Blizzard Badass: Norwegian Edition
Born: 12.13.1917, Kristiana Norway
Died: 12.30.1988, Konsgvinger Norway
Jan Baalsrud is not a well known name in the United States, although he is a national hero in his home country of Norway. In this frigid edition of Frontiersman of the Week, we’re going to explore why Jan might be one of the most impressive survivalists in the world. The Second World War painted a brutal landscape across history, and bore witness to countless exploits of both exceptional bravery and selfless sacrifice. The participants of that awful conflict, on both sides of the aisle, fell victim to one of mankind’s greatest tragedies. Jan was no different, except for the incredible circumstances under which he managed to survive.
Born in the city that is now Oslo, Jan aspired to be an instrument maker. Upon the invasion of Norway by German troops in 1940, he fought at Vestfold, resisting the incursion. The German invasion was successful, however, and Jan fled to neutral Sweden, but was expelled- accused of espionage. After his ejection, he traveled to countries including the Soviet Union and the USA. Having a bit of badassery in his blood, he wound up joining an English-trained special forces group called Norwegian Independent Company I (or Company Linge, named for their leader). He returned to Norway to resist the occupation. It should be observed that the English were absolute professionals at wreaking havoc behind enemy lines.
Jan had bad luck. A case of mistaken identity led to disaster: Germans attacked Company Linge’s boat en route to destroy an air traffic control tower. Their craft was carrying a sweat-inducing 8 tons of explosives. The crew was forced to sink their own boat and detonate the cargo, escaping in a small dinghy, which the Germans quickly sunk as well. Do you know how cold Arctic waters are at that time of year in Norway? They regularly reach 28.8 degrees Fahrenheit before freezing occurs. Jan & co. swam ashore, but Jan was the only one to evade his sausage-eating pursuers. Oh, did we mention that he had a gunshot wound in his foot?
- Missing one boot (presumably due to the bullets) and soaked, he killed one soldier and a Gestapo officer with his pistol. He continued to evade capture after dispatching the men.
- Jan marched through miles and miles of unbroken snow, only to be knocked down a mountain by a winter storm-induced avalanche.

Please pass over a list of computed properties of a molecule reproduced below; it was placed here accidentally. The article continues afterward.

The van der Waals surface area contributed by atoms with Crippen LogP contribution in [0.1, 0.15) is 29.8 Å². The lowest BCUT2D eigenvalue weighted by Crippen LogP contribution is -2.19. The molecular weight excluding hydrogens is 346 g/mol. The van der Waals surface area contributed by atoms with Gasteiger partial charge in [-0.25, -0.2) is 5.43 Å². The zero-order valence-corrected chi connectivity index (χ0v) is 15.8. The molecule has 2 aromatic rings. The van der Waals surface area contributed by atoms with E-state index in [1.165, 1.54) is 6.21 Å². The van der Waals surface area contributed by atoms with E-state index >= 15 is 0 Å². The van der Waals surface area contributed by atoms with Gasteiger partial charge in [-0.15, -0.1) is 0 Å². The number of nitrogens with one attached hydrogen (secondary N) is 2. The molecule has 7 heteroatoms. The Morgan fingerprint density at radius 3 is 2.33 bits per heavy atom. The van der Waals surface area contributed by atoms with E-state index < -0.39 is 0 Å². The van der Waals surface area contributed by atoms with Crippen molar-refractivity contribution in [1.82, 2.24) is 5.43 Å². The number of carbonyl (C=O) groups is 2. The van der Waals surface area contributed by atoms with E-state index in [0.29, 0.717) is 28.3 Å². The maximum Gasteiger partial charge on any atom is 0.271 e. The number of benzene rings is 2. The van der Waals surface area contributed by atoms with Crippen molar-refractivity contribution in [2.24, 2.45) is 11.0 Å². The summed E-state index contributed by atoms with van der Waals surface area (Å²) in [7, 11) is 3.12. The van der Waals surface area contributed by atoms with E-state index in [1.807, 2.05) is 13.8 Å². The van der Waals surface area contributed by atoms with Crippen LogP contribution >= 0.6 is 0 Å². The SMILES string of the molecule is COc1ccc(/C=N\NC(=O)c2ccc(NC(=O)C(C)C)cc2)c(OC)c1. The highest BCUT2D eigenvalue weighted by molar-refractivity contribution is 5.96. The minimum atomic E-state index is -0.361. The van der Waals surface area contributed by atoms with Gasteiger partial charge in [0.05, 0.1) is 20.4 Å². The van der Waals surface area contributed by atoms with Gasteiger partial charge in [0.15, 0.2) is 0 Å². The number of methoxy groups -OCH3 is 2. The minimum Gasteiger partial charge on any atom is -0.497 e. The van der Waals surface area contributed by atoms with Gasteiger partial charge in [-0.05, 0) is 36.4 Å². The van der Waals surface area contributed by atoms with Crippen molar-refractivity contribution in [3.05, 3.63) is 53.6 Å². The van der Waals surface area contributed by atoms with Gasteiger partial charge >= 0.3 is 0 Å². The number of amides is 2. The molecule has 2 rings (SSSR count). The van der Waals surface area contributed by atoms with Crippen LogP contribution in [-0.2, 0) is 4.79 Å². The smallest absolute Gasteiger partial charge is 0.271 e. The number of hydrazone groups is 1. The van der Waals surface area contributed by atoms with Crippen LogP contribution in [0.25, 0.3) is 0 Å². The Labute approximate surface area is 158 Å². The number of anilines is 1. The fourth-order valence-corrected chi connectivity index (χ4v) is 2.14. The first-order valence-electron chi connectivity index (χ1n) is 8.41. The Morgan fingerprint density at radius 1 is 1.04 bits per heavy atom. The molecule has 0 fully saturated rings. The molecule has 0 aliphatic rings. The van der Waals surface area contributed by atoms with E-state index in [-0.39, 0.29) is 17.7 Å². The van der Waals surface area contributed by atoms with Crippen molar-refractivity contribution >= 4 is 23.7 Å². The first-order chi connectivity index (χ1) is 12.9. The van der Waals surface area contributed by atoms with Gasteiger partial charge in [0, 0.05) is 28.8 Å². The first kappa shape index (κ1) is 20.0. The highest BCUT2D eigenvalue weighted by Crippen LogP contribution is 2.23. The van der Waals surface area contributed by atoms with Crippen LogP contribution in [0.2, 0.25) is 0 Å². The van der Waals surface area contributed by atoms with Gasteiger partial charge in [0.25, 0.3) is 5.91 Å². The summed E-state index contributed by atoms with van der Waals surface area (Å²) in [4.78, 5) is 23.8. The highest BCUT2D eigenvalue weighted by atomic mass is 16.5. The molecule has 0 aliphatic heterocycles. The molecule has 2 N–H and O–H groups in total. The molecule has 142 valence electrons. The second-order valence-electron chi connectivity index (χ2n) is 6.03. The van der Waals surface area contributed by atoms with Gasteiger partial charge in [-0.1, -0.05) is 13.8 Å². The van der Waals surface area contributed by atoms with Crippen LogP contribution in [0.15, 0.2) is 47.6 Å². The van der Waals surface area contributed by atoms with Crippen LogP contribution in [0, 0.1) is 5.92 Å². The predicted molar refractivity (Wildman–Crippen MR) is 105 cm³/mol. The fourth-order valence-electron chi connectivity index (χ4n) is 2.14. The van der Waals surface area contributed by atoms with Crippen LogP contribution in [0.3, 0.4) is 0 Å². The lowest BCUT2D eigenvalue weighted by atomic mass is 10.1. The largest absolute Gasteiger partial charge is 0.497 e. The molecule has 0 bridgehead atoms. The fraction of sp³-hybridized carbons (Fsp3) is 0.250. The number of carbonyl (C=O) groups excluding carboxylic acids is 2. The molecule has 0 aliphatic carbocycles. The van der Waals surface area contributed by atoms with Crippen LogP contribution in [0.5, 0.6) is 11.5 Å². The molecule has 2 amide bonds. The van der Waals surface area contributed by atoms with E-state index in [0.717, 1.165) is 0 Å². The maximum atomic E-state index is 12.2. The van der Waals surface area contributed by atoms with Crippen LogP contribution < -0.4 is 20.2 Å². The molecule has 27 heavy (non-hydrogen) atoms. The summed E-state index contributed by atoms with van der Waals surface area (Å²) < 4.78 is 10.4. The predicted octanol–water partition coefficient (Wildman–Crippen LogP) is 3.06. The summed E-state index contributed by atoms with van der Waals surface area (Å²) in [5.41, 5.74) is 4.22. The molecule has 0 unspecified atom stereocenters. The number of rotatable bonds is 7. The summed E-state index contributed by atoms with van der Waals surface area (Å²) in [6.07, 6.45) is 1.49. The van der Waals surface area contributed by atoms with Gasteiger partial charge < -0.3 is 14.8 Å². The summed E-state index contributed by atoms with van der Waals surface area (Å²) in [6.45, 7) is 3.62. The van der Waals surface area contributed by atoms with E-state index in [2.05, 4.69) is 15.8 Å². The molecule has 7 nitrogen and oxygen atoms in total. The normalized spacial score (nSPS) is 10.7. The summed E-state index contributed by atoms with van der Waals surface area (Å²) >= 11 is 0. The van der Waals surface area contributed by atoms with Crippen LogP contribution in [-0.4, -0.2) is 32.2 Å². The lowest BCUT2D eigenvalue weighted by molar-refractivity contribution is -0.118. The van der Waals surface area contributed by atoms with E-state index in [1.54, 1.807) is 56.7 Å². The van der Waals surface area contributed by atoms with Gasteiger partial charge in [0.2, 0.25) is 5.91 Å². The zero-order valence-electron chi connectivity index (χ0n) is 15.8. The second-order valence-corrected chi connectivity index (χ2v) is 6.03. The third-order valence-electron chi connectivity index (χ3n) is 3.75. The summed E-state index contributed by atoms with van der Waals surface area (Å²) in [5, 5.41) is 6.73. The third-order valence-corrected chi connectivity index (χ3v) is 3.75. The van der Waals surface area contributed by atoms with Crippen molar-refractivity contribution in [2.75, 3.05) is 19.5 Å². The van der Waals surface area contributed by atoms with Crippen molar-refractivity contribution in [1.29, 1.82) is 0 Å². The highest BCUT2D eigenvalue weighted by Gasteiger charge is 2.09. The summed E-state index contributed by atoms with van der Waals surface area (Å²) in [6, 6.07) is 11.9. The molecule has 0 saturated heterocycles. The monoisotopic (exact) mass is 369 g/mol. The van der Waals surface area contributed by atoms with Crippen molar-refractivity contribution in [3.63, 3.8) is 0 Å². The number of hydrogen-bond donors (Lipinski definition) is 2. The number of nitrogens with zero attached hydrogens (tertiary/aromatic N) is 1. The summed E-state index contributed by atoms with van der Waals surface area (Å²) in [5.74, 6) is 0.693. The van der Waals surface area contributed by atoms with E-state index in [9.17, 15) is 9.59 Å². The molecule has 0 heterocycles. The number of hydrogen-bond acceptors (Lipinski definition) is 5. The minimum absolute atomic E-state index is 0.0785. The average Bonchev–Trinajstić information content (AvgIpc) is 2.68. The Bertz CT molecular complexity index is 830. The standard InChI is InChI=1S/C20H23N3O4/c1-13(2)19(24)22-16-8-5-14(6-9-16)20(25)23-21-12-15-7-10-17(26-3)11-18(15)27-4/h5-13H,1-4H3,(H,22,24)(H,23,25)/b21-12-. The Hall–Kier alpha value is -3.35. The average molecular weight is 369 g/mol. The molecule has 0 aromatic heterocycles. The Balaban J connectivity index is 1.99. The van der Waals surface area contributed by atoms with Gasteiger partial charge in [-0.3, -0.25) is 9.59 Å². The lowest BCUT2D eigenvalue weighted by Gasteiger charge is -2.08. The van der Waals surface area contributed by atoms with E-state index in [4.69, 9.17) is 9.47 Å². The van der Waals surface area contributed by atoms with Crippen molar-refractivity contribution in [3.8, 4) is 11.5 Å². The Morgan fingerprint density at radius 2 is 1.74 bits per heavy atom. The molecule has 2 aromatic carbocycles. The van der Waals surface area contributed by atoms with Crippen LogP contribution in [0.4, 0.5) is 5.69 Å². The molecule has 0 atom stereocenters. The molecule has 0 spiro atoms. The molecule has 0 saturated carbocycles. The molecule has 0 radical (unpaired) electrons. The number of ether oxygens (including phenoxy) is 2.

- Fighting frostbite and snow blindness, he managed to half luck and half navigate his way to the comically named village of Furuflaten.
Quick Definitions of Horrifying Injuries:
- Frostbite: Freezing of the Skin & the Underlying Tissue. Frostbite can cause nerve damage, tissue death, and person-death.
- Snow Blindness: Technically Photokeratitis, snow blindness is like a bad sunburn on your fucking cornea caused by unprotected exposure to UV light for extended periods of time.
- Blood Poisoning: This is an extreme case of infection during which bacteria get into your bloodstream and start messing around, and it can also kill you.
Aided by Faraflutiens (at least we assume that’s what Faraflutites are called), Jan was partially nursed back to health and, bafflingly, deposited in a wood hut atop a freezing Alp called Revdal. He was not well, and suffered from horrendous malnutrition, injuries, and blood poisoning. Next, he was transported to a location where he would be picked up by locals. En route to his drop off point, some freezing location in Finland, he was half abandoned because of German activity.
- Atop Revdal, Jan did some good old fashioned bloodletting (on himself) with his pocket knife to relieve those pesky symptoms of blood poisoning.
- He referred to his bloody, freezing, death shack as the “Hotel Savoy.”
- When his stretcher dropped behind a wall of snow after Revdal, he spent 27 days busily amputating nine of his toes to halt the spread of gangrene.
After his amputation vacation, native Scandinavians called Sami picked up Jan and agreed to get him into Sweden.
- He was transported into neutral Sweden by reindeer. This was part of his agreement with the Sami to trade his Christmassy transportation for various goods like booze and coffee.
- He SURVIVED.
Jan was inducted into the Order of the British Empire, and awarded the St. Olav’s Medal with Oak Branch. He reunited with his family after the end of the German occupation. His next order of business was to move to the gorgeous island of Tenerife, Spain, raising a colossal middle finger to Winter. He eventually returned to Norway (presumably having forgiven snow for his awful treatment), and lived until 1988, when he died peacefully.